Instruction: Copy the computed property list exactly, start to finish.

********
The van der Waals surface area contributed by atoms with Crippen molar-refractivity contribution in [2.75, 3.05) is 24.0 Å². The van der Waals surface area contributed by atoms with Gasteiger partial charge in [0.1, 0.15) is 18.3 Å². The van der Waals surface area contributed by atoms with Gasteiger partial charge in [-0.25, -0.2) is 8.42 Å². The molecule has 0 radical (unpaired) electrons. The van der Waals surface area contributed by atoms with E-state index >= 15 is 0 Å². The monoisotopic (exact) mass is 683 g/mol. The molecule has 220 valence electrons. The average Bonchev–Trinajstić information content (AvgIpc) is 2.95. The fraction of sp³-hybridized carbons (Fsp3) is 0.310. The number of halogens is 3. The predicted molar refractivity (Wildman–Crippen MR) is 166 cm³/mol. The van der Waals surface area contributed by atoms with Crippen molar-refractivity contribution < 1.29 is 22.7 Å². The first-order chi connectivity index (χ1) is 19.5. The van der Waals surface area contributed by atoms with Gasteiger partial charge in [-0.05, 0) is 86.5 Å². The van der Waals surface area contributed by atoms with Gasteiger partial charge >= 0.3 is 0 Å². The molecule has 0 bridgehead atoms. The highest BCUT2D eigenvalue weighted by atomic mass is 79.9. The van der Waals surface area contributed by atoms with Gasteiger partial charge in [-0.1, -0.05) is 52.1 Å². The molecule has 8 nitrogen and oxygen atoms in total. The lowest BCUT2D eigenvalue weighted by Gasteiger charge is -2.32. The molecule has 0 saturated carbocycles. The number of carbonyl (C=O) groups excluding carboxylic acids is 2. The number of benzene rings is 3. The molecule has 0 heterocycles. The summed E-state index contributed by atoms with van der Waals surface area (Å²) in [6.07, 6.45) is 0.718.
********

The van der Waals surface area contributed by atoms with Crippen molar-refractivity contribution in [2.75, 3.05) is 24.0 Å². The van der Waals surface area contributed by atoms with Gasteiger partial charge in [0.1, 0.15) is 18.3 Å². The van der Waals surface area contributed by atoms with Gasteiger partial charge in [-0.25, -0.2) is 8.42 Å². The molecule has 0 radical (unpaired) electrons. The van der Waals surface area contributed by atoms with E-state index >= 15 is 0 Å². The monoisotopic (exact) mass is 683 g/mol. The molecule has 220 valence electrons. The average Bonchev–Trinajstić information content (AvgIpc) is 2.95. The fraction of sp³-hybridized carbons (Fsp3) is 0.310. The number of halogens is 3. The predicted molar refractivity (Wildman–Crippen MR) is 166 cm³/mol. The van der Waals surface area contributed by atoms with Crippen molar-refractivity contribution < 1.29 is 22.7 Å². The first-order chi connectivity index (χ1) is 19.5. The van der Waals surface area contributed by atoms with Gasteiger partial charge in [-0.05, 0) is 86.5 Å². The van der Waals surface area contributed by atoms with Gasteiger partial charge >= 0.3 is 0 Å². The molecule has 0 bridgehead atoms. The highest BCUT2D eigenvalue weighted by atomic mass is 79.9. The van der Waals surface area contributed by atoms with Gasteiger partial charge in [-0.1, -0.05) is 52.1 Å². The molecule has 8 nitrogen and oxygen atoms in total. The lowest BCUT2D eigenvalue weighted by Gasteiger charge is -2.32. The molecule has 0 saturated carbocycles. The number of carbonyl (C=O) groups excluding carboxylic acids is 2. The number of benzene rings is 3. The molecule has 0 heterocycles. The summed E-state index contributed by atoms with van der Waals surface area (Å²) in [6.07, 6.45) is 0.718.